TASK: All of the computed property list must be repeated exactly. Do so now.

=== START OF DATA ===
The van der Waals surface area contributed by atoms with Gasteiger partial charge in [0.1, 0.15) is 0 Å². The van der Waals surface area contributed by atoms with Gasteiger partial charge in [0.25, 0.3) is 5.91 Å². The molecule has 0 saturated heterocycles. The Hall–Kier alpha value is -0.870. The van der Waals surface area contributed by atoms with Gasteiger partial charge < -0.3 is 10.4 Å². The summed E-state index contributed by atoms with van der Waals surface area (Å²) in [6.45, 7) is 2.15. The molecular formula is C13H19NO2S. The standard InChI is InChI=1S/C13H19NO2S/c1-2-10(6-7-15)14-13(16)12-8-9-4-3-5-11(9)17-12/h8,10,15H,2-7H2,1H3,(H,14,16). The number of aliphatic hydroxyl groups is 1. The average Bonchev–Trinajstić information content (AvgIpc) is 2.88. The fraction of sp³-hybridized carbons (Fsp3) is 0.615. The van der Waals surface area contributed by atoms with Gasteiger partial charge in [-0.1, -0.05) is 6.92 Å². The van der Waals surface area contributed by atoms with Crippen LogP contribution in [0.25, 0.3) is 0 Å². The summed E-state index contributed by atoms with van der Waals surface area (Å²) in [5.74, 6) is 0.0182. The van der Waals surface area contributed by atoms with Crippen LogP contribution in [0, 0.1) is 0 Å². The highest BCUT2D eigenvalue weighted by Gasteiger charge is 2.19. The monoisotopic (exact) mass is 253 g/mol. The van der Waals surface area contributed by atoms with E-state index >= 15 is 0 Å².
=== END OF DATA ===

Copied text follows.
The van der Waals surface area contributed by atoms with Gasteiger partial charge in [0.1, 0.15) is 0 Å². The van der Waals surface area contributed by atoms with Gasteiger partial charge in [0.25, 0.3) is 5.91 Å². The molecule has 0 saturated heterocycles. The Hall–Kier alpha value is -0.870. The van der Waals surface area contributed by atoms with Gasteiger partial charge < -0.3 is 10.4 Å². The summed E-state index contributed by atoms with van der Waals surface area (Å²) in [6.45, 7) is 2.15. The molecular formula is C13H19NO2S. The standard InChI is InChI=1S/C13H19NO2S/c1-2-10(6-7-15)14-13(16)12-8-9-4-3-5-11(9)17-12/h8,10,15H,2-7H2,1H3,(H,14,16). The number of aliphatic hydroxyl groups is 1. The average Bonchev–Trinajstić information content (AvgIpc) is 2.88. The fraction of sp³-hybridized carbons (Fsp3) is 0.615. The van der Waals surface area contributed by atoms with Gasteiger partial charge in [-0.1, -0.05) is 6.92 Å². The van der Waals surface area contributed by atoms with Crippen LogP contribution in [0.25, 0.3) is 0 Å². The summed E-state index contributed by atoms with van der Waals surface area (Å²) in [5.74, 6) is 0.0182. The van der Waals surface area contributed by atoms with Crippen LogP contribution in [0, 0.1) is 0 Å². The highest BCUT2D eigenvalue weighted by Gasteiger charge is 2.19. The monoisotopic (exact) mass is 253 g/mol. The van der Waals surface area contributed by atoms with E-state index >= 15 is 0 Å².